Ready for Adventure

"Back to school" It's that time of year when many are thinking about outfitting their children for their new school year.  You can't go wrong with the newly released Gold River Adventure Dress from Goober Peas Designs.  This is a great outfit to sew and makes a very professional product with great seam finishing.

This is an overall style dress, available in sizes from 3 months to 12 years, with many options for the skirt, including straight, gathered and two or three tiered. The bodice is common to all versions.  As always with Goober Peas designs, the instructions are clear and easy to follow.

I made the version shown here in a knit, but it can also be made with woven fabrics.  The two tier version makes a perfect length to wear with leggings, and is just as cute from the back.

 Other options include a super cute pocket and belt loops.  You can purchase this pattern through my affiliate link Goober Peas Design
 If you purchase through my link, you are still el…

Retro...What's Old is New Again

Kennis Wong and Itch To Stitch have done it again with the newly released, Chai Skirt and Dress, designed for woven fabrics. Chai Shirt/Dress   

I was recently fortunate to be chosen as a tester for this gorgeous retro blouse and dress from Itch To Stitch.  With it's slightly gathered sleeves and bodice, along with a waistband and flowing skirt, this dress and top are reminiscent of the seventies, but with a very modern vibe.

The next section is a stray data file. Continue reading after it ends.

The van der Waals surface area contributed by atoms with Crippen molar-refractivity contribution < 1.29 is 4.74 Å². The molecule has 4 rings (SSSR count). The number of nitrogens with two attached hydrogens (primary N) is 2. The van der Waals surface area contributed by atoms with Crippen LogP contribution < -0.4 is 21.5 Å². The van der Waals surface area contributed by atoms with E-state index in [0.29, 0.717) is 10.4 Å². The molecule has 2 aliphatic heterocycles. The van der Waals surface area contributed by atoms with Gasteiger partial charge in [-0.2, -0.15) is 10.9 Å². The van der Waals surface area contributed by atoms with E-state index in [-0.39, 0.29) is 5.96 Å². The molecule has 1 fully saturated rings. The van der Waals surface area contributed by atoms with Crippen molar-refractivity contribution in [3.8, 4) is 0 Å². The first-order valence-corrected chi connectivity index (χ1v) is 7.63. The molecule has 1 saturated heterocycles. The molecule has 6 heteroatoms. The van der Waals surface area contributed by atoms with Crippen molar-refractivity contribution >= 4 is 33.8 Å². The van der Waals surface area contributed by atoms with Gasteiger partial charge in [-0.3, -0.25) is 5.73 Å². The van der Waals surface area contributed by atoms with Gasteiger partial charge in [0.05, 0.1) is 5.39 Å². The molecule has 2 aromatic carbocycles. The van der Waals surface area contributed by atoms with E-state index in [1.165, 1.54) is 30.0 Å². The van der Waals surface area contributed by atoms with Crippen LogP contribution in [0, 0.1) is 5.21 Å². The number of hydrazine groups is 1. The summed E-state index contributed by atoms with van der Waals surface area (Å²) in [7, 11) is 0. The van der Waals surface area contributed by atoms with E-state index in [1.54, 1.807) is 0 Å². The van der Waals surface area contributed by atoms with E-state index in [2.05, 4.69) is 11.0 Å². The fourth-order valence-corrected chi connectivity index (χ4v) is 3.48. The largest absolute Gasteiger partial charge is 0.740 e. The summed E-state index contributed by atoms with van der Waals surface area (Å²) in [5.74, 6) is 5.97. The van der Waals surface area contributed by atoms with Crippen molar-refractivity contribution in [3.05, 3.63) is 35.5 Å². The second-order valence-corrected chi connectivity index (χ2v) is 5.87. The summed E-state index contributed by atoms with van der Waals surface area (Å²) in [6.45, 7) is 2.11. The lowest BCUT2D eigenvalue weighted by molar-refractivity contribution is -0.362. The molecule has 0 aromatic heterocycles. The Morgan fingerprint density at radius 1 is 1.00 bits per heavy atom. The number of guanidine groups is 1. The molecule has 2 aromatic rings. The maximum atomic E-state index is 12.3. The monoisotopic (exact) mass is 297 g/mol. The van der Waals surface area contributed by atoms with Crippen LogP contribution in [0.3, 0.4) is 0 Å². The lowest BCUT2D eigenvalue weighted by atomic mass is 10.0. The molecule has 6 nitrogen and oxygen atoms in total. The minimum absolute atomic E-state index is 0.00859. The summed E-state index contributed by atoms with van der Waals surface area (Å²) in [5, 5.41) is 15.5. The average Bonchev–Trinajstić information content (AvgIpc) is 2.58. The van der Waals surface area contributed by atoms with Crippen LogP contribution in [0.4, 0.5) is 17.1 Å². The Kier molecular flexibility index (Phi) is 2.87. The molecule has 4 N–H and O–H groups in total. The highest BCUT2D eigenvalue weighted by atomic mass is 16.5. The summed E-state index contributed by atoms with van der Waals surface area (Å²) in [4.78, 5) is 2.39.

The shirt and dress include a collar on a proper collar stand, but don't let that scare you!  The instructions are very clear, with a step by step technique that will help to ensure success. Similarly, the waistband comes together very nicely and looks great in a contrasting fabric, too.  I chose to change the direction of the pattern for my waistband, but that is not necessary to do.

This style can be dressed up or down, depending on how you choose to pair it, and is flattering on all body types.  It is available from size 0-20, and in cup sizes rangin…

Denim - It's All in the Details!

As a child of the 60's, I have always been a huge fan of anything denim: jeans, skirts, dresses, cut-offs, and even hats.  The Sandbridge Skirt by Hey June Handmade brought back my love for denim, as soon as I saw the line drawing for the tester call.